EGYPT’S ruling military leaders announced that the country’s parliament was to be dissolved and its constitution suspended as efforts were made to restore order to the country.
The army took control of the nation on Friday following the announcement that president Hosni Mubarak would step down after weeks of pro-democracy protests.
The move to scrap Egypt’s constitution and dissolve parliament met two of the protesters’ demands with the army saying it would run the country for six months or until presidential and parliamentary elections could be held.
Earlier the country’s prime minister, Ahmed Shafiq, said the caretaker government’s priority now was restoring security as the country began its transition from three decades of Mubarak’s dictatorial rule to a democracy.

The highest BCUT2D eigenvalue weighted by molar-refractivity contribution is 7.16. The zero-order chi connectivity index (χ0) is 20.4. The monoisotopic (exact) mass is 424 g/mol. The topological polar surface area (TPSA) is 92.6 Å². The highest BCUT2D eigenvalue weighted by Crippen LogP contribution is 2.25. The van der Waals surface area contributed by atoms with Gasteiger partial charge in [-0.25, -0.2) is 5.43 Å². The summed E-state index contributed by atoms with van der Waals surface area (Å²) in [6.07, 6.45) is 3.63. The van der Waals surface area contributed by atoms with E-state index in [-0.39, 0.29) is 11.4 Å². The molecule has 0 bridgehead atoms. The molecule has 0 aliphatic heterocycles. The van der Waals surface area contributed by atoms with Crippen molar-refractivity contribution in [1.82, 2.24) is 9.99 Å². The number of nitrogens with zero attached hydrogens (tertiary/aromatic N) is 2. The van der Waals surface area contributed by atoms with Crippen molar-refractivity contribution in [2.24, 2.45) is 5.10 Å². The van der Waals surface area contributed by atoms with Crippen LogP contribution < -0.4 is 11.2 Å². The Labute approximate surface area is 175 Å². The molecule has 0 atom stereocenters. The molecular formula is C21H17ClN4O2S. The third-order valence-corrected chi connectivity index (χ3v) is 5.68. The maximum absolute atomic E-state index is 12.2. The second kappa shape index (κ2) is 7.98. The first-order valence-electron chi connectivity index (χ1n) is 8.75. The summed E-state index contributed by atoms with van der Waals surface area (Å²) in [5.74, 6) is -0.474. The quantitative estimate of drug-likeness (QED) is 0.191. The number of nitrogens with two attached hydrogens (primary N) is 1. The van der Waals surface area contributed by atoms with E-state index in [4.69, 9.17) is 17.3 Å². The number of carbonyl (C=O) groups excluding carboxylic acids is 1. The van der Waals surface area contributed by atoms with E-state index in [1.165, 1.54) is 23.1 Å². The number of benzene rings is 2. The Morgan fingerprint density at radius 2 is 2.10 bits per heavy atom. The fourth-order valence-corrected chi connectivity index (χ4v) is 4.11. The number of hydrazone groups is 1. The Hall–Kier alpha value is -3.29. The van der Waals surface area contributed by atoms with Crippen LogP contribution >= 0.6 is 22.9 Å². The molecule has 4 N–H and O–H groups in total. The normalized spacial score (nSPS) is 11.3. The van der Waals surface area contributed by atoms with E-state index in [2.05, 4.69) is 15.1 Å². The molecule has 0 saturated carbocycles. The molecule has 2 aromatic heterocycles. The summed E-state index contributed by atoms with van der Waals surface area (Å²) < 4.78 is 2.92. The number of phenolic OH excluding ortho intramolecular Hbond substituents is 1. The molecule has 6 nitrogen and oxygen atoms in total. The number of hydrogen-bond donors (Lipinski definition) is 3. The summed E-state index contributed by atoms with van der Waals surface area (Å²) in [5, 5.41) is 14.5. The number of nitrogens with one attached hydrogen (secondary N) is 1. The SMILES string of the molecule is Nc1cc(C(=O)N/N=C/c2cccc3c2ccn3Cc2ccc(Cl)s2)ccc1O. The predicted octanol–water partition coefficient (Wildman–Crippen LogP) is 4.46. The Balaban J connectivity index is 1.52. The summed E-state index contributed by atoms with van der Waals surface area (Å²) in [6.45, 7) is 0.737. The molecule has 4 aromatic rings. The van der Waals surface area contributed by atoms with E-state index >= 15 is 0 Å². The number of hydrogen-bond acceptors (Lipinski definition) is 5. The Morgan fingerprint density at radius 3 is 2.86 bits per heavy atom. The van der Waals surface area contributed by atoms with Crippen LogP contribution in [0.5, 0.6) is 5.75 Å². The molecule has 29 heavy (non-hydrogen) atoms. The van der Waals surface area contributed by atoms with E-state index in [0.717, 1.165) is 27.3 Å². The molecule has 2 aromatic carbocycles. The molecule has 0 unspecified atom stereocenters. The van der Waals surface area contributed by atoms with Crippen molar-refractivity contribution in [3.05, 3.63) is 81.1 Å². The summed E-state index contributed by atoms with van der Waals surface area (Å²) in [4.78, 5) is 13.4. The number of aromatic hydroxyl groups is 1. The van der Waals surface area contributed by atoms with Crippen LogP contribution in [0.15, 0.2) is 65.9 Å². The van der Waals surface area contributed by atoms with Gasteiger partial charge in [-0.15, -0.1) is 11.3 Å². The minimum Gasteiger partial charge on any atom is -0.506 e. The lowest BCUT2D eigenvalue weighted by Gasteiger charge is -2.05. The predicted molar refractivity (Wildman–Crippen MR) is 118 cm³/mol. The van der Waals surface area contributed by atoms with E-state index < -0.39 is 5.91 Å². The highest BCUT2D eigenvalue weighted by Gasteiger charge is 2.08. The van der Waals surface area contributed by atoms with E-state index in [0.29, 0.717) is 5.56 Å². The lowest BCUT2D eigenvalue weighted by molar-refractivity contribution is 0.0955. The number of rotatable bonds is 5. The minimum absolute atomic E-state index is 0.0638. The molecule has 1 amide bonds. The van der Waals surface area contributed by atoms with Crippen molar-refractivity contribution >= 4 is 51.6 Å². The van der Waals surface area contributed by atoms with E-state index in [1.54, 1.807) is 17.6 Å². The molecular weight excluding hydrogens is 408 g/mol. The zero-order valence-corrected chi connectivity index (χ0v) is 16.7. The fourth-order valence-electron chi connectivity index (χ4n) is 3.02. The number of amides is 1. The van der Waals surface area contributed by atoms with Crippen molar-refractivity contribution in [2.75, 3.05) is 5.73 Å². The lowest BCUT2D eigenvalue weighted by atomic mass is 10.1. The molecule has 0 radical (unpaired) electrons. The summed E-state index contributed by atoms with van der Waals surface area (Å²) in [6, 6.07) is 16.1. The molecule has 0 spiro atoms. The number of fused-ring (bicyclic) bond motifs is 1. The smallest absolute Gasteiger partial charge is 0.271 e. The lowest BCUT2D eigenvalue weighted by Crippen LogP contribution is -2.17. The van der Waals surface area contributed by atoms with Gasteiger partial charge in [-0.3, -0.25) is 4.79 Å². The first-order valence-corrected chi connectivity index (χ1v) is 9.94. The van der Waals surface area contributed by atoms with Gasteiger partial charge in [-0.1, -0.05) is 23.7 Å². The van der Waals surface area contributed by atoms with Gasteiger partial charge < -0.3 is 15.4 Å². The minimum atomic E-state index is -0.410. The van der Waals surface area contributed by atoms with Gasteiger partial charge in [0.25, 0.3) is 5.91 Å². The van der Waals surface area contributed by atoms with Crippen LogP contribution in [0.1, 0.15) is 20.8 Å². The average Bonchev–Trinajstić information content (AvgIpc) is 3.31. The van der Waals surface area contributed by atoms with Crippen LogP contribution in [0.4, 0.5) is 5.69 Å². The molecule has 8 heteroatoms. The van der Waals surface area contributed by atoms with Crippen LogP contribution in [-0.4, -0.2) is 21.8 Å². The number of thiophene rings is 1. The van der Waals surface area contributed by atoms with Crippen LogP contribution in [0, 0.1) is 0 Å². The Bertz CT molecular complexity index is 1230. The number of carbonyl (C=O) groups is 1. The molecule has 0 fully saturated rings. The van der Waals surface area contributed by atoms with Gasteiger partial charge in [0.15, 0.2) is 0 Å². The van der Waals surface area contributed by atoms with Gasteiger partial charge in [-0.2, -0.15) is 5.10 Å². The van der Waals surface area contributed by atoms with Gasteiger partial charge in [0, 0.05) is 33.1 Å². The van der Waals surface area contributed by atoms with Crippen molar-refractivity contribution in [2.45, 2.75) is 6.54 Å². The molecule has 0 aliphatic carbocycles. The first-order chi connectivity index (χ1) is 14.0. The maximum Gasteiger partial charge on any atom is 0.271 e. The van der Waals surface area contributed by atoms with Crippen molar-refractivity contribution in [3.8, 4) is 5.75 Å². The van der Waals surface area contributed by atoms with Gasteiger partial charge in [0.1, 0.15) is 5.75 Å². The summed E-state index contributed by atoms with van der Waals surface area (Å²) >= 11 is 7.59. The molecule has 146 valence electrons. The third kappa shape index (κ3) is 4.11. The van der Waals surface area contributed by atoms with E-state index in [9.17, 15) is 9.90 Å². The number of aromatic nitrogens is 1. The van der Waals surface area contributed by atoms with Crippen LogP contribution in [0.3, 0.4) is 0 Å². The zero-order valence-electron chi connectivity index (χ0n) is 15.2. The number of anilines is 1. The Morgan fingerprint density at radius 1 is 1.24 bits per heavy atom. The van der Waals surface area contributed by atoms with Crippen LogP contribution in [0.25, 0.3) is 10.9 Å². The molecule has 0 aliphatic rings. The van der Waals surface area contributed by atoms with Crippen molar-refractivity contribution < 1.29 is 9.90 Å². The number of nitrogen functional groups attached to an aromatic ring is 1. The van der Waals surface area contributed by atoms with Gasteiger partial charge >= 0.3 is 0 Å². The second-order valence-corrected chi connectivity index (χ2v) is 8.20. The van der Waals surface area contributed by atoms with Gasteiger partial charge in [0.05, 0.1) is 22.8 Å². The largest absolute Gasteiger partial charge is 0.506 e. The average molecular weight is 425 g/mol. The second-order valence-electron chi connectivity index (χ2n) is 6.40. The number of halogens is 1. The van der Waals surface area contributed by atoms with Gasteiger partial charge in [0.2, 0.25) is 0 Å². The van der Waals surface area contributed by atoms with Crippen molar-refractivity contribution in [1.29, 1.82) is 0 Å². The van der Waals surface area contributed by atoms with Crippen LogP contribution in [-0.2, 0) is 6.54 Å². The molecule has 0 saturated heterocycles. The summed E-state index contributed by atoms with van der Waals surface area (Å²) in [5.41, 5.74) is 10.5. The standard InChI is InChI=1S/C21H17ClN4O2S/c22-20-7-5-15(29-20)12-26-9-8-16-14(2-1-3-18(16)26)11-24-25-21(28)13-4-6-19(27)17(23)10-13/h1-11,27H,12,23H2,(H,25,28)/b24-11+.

Speaking after the first cabinet meeting since Mubarak stood down, Mr Shafiq said: “Our concern now in the cabinet is security, to bring security back to the Egyptian citizen.”
However attempts to restore order in Cairo after weeks of mass demonstrations proved a problem with troops facing some resistance as they tried to dismantle the protest camp in Tahrir Square, the heart of the resistance movement.
Scuffles broke out with some young men who refused to leave. Many local residents also shouted at the protesters that it was time to go.
It also emerged last night that looters had made off with 18 items from the Egyptian Museum during the unrest, with two gilded wooden statues of the boy king Tutankhamun among the artifacts missing.
Mubarak’s money: Page 13.